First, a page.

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by Evan Hartig
July 7, 2017
Photography by Cor Vos
Marcel Kittel (Quick-Step Floors) took his second stage victory of the 2017 Tour de France Thursday on a hot day in Troyes.
The big German sprinter came from behind to best Frenchman Arnaud Démare (FDJ) and compatriot André Greipel (Lotto-Soudal) who took second and third, respectively. Kittel didn’t make his final move until 75 meters out, the headwind final making a sprint from behind advantageous.
“In the sprint, I tried to follow Arnaud Démare, but then I found an opening and could start my sprint one second ahead of the rest, which gave me the chance to pass them on the left side,” Kittel said. “You know, despite two of the main sprinters being out of the race, it still was very hectic and tense today. A victory doesn’t come easy and I don’t take anything for granted, so to win again gives me a special feeling.”
After an intense summit finish on yesterday’s Stage 5 to La Planche des Belles Filles, the peloton rolled out slowly from Vesoul for Stage 6.
The day seemed to function as a rest day for many of the GC riders and their teams going into this weekend’s mountain stages. It was going to be a day for the sprinters, with two Category 4 climbs on tap along with a perfectly flat run into the town of Troyes.
It would be a more open race in the the absence of Peter Sagan (Bora-Hansgrohe) and Mark Cavendish (Dimension Data), another chance for the sprinters who missed out on the chaotic finish in Vittel.
Perrig Quemeneur (Direct Energie) was the first aggressor after the neutral flag dropped. Frederik Backaert (Wanty-Groupe Gobert) and Vegard Stake Laengen (UAE Emirates) were in tow, and the trio quickly distanced themselves from the field. Their gap rose to over four minutes by kilometer 30, as behind, the main field took lunch and conversation.
The sprinters’ teams wouldn’t have a day completely in the absence of work, however, with Nacer Bouhanni’s Cofidis squad and Kittel’s Quick-Step Floors teammates taking control of the chase. FDJ and Lotto-Soudal – working for sprinters Démare and Greipel — also took part in the chase.
The day’s breakaway, on Stage 6 from Vesoul to Troyes: Perrig Quemeneur (Direct Energie), Frederik Backaert (Wanty-Groupe Gobert) and Vegard Stake Laengen (UAE Emirates).
There was one intermediate sprint at 135 kilometers into the stage, taken by Backaert within the breakaway. Behind in the field it was a battle of the sprinters and the 13 points for fourth across the line were taken by Démare – bolstering his lead in the green jersey points competition. Michael Matthews (Sunweb) and Greipel took 11 and 10 points, respectively.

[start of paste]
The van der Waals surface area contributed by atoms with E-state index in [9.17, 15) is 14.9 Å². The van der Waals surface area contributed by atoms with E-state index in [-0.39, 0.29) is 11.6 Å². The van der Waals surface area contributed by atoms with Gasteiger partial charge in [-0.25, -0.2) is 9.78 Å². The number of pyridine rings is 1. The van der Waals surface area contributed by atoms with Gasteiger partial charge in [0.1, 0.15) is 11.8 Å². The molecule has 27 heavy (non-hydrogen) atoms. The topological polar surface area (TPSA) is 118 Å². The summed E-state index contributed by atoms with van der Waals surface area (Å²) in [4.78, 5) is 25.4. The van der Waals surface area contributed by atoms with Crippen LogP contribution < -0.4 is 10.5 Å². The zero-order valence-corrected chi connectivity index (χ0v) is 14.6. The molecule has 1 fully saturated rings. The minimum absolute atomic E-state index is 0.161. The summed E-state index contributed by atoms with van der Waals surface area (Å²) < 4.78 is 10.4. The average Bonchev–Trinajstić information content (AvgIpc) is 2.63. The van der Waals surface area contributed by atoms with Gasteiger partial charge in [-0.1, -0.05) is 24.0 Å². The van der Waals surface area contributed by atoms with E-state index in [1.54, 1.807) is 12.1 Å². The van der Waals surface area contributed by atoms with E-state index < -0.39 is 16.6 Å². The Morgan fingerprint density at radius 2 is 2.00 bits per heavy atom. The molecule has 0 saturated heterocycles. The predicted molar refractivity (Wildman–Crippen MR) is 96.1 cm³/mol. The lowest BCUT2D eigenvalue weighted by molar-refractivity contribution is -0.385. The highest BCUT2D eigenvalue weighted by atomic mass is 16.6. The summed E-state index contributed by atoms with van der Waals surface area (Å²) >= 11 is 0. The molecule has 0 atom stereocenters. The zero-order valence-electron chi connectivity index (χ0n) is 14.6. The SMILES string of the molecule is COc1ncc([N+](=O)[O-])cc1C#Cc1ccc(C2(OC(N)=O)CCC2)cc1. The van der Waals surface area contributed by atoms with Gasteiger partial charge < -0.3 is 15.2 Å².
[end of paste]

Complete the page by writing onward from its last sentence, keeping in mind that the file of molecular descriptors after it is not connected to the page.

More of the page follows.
With 20 kilometers remaining, the gap was under one minute. The pace in the peloton picked up, and a crosswind began to force diligent positioning for the riders in tow.
At eight kilometers out, the gap was under 30 seconds and the catch was inevitable. Quemeneur, Backaert, and Stake Laengen were finally caught at under three kilometers to the finish as world time-trial champion Tony Martin and his Katusha-Alpecin teammates arrived at the front and took a turn of speed for teammate Kristoff.
Quick-Step Floors moved up as a unit with Kittel at the back of their blue train and dropped him off into the last kilometer in perfect positioning. Edvald Boasson Hagen (Dimension Data) started his sprint from 500 meters out and functioned as a lead out for the men behind him. It looked to be Greipel’s race at 100 meters out, but Kittel, from behind, sling-shotted out of the draft and overtook Greipel and Dèmare for the win.
Kittel took the win, but Dèmare retains the green jersey, leading the competition with 170 points to Kittel’s 143.
“The green jersey is in my focus, but what is most important is to get points in stage victories, that is what counts,” Kittel said. “For the rest I will try in the intermediate sprints, and then we will see.”
Démare could only acknowledge that he’d been beaten by the better sprinter on the day.
“I believed in my chances when I was starting to overtake Greipel,” he said. “And then I saw a blue wing fly past me on the left. From where I was trying to go on the right, it was really on the edge. I was not 100% in my sprint, more focusing on my line. I have no regrets. I keep scoring points for the green jersey and that’s reassuring. There is a big battle with Kittel. He has two wins but in the intermediate sprint, I played it well. The Tour is very long and we cannot say it’s in the bag. Tomorrow, we’re at it again.”
There was no change in the general classification, meaning Chris Froome (Team Sky) retains the maillot jaune. Adam Yates (Orica-Scott) stays in the white jersey of best young rider, and Fabio Aru (Astana) will spend another day in the polka-dot jersey as King of the Mountains.
“As far as the Tour de France goes, it was as relaxed as it gets for us GC guys,” Froome said. “You just try to stay out of the wind, stay in the wheels and save as much energy as you can for the days coming up.”
Asked if Team Sky intends on defending the yellow jersey all the way to Paris, Froome said not necessarily — depending on which riders slip up the road.
“I wouldn’t mind giving the jersey up to a breakaway of guys with 15 or 20 minutes who don’t worry us too much about the GC,” he said. “I wouldn’t be too happy to give it up to any one of my rivals.”